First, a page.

Sports and recreation programs are not the only programs offered inside prison walls. GED classes are offered in all institutions, as well as vocational schooling. Recreation activities must not interfere with work, academics or vocational programs.
“We have these programs in place to help reform, to help rehabilitate inmates so they wont recidivate and hopefully will be productive citizens when they return back to society and are released from prison,” Horton said.
An annual program evaluation of the inmate recreation and leisure activities will be prepared by the Recreation Director. The report will disclose of the major accomplishments of the year, the major problems that were encountered, recommendations or actions that were taken to solve the major problems, and the goals and objectives that are put in place for the upcoming year. The annual program report will also list an itemized summary of the expenditures used across the program for the year.
“The sports program is also another part of our mission, and that is to rehabilitate the inmates,” Horton said. “And through the participation in the sports program, it helps with that rehabilitation because it gives them leadership positions and responsibilities within the program and it leads to improvement in their behavior, which leads to their release from the prison system.”
George’s leadership role has most certainly changed his behavior for the better. It has helped change others’ as well.
“We have a high percentage of guys that their behavior changes for the better, and I praise God for that, because if it wasn’t for that I could just throw my hands up and go do my own thing,” George said.
“Most of these guys will go play basketball, go take a shower and then they will go in a lay down and go to sleep. They will be so tired they do not have the strength to get into any mischief.”
At the end of the basketball season, there will be a tournament for Kilby, Staton, Bullock and Elmore. Last year, Elmore took home second place.
“Hopefully this year we can bring it home to Elmore,” Street said.
Two church vans scurried along U.S. Hwy 231. One van had Gardendale First Baptist Church etched on the back and side of it. The vehicles and the passengers it carried traveled all from Birmingham, Ala. The drivers pulled the loaded vans over on the side of Julia Tutwiler Prison for Women, not to stop to relieve passengers after the distant trip but to unload them.
Everyone from toddlers to adults stepped out of the van. One young boy ran from the grasp of his grandmother and ran toward a SpongeBob Squarepants statue that might have been left standing on the grounds of the facility from a prior family event. A little girl dressed in bright colors waited with her two older brothers who chose to drive to the prison. Some younger children were leading older individuals to the facility’s security gate, as if they had frequented the roadside prison facility. In fact, they were all too accustomed to the prison and the trips there.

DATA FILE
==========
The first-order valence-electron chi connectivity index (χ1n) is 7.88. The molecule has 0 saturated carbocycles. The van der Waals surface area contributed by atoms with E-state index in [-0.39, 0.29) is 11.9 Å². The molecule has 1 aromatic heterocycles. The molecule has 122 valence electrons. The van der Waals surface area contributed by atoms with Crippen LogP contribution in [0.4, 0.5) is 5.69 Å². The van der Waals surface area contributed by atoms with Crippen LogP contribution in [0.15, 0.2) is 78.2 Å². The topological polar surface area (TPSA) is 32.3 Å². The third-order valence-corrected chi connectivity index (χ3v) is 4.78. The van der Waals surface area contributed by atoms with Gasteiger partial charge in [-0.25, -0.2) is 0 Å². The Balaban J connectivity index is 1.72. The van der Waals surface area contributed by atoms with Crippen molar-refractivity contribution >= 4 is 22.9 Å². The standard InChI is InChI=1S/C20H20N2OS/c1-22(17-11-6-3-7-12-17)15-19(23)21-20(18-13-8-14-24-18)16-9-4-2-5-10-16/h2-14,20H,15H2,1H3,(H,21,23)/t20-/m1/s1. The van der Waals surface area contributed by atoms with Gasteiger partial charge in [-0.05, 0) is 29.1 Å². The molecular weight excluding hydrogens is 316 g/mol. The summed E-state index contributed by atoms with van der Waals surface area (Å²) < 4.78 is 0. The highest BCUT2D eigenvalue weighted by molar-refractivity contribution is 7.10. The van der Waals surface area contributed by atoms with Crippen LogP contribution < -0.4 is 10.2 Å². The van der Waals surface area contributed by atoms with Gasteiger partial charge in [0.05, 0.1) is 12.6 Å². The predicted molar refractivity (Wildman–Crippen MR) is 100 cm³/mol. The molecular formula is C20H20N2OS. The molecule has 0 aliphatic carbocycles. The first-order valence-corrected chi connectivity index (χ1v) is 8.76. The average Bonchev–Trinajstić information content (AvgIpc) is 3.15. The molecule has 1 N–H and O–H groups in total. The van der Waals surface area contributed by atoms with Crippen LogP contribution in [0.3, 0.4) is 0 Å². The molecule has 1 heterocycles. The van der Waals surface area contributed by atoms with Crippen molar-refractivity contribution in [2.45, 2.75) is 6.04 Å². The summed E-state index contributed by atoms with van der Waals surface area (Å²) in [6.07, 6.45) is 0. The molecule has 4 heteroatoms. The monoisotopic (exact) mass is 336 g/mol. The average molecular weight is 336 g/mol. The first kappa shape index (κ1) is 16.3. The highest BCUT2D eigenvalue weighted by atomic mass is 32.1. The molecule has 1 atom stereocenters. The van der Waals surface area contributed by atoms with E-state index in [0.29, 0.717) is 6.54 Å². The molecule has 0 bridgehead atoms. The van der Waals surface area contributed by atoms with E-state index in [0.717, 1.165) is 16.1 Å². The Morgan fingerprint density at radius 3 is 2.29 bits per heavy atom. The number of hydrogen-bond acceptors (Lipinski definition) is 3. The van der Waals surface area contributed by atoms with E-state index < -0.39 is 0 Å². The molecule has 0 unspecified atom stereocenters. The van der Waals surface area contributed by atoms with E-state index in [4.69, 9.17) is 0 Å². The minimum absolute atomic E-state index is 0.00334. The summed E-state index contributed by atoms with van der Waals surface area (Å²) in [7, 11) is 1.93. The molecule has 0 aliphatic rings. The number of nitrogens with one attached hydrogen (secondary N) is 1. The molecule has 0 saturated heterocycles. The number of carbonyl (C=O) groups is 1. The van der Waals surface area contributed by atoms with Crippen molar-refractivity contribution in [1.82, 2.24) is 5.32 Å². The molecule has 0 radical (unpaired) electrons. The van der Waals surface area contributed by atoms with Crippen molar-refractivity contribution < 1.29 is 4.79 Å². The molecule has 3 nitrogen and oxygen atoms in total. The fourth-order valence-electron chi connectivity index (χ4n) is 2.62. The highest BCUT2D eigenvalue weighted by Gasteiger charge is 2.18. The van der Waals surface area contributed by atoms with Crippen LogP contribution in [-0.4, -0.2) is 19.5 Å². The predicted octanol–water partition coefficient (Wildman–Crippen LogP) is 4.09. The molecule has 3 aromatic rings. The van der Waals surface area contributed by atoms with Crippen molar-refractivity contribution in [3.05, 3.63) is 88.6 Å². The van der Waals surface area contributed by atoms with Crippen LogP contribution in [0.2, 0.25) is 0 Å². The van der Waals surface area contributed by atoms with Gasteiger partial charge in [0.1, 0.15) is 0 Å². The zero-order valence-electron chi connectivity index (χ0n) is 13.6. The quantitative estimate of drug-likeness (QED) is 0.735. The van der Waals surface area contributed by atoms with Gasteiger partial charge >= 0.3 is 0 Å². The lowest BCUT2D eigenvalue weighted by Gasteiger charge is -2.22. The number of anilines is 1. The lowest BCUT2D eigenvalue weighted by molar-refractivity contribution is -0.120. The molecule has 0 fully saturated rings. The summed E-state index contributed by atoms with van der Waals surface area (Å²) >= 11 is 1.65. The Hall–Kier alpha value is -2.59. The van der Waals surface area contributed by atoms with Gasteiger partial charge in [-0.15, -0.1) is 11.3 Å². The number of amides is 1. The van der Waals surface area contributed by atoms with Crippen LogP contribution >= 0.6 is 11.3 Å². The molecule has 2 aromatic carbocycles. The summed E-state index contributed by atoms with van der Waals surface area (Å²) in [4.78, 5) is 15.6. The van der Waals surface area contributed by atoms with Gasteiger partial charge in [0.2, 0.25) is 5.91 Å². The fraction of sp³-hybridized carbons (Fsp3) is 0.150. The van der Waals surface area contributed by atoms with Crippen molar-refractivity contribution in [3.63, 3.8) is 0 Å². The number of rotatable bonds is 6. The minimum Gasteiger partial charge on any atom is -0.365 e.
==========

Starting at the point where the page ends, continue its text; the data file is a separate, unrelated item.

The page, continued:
An organization called Aid to Inmate Mothers [AIM], which provides services to incarcerated women and their children, was responsible for the bus load of people. AIM provides monthly visits for children to see their mothers behind bars. The Montgomery-based organization was established in 1987, and its executive director, Carol Potok has been helping make the visits possible for 18 years. She said the visits mean a lot to the children.
“It’s such a traumatic kind of separation because some of the women did have custody of their children,” Potok said. “One day you’re living with your mom, and now you’re living with your grandmother and at a different school away from your friends.”
Makarios Carter, 18, wheeled in a cart of art supplies, board games like Monopoly, bright green cupcakes, Doritos, bread and lunch meat the families would later devour during the three-hour stay in the prison’s chapel. He and his younger brother Andre Carter greeted Potok as if they had known her for years. Potok said she and AIM practically raised the brothers- who have received help from AIM since they were babies-with help from their grandmother and mother.
The Carter family’s lives flipped upside down in November 1996. Their mother, Triona Carter, and her friends went out to a movie theater. According to the Carter V. State case, her boyfriend and a friend were involved in a fight with three other people after Carter’s boyfriend’s car bumped into the vehicle the other three individuals were in. The male driver of the car exited his vehicle and he and her boyfriend began to fight. Carter became involved in the altercation, and made a life-changing decision when she picked up a 9 mm pistol on the ground near her. She fired the gun, shooting and killing the man who was fighting her best friend. She shot and wounded her boyfriend. She was arrested and charged with intentional and provocation manslaughter for the crimes. During that time, the then 19-year-old was pregnant with her son, Makarios. She spent two years in a county jail, where she made bond, but Carter was sent to Tutwiler in 1999 to serve her time. She said she deeply regrets what happened, and said she was scared at the time.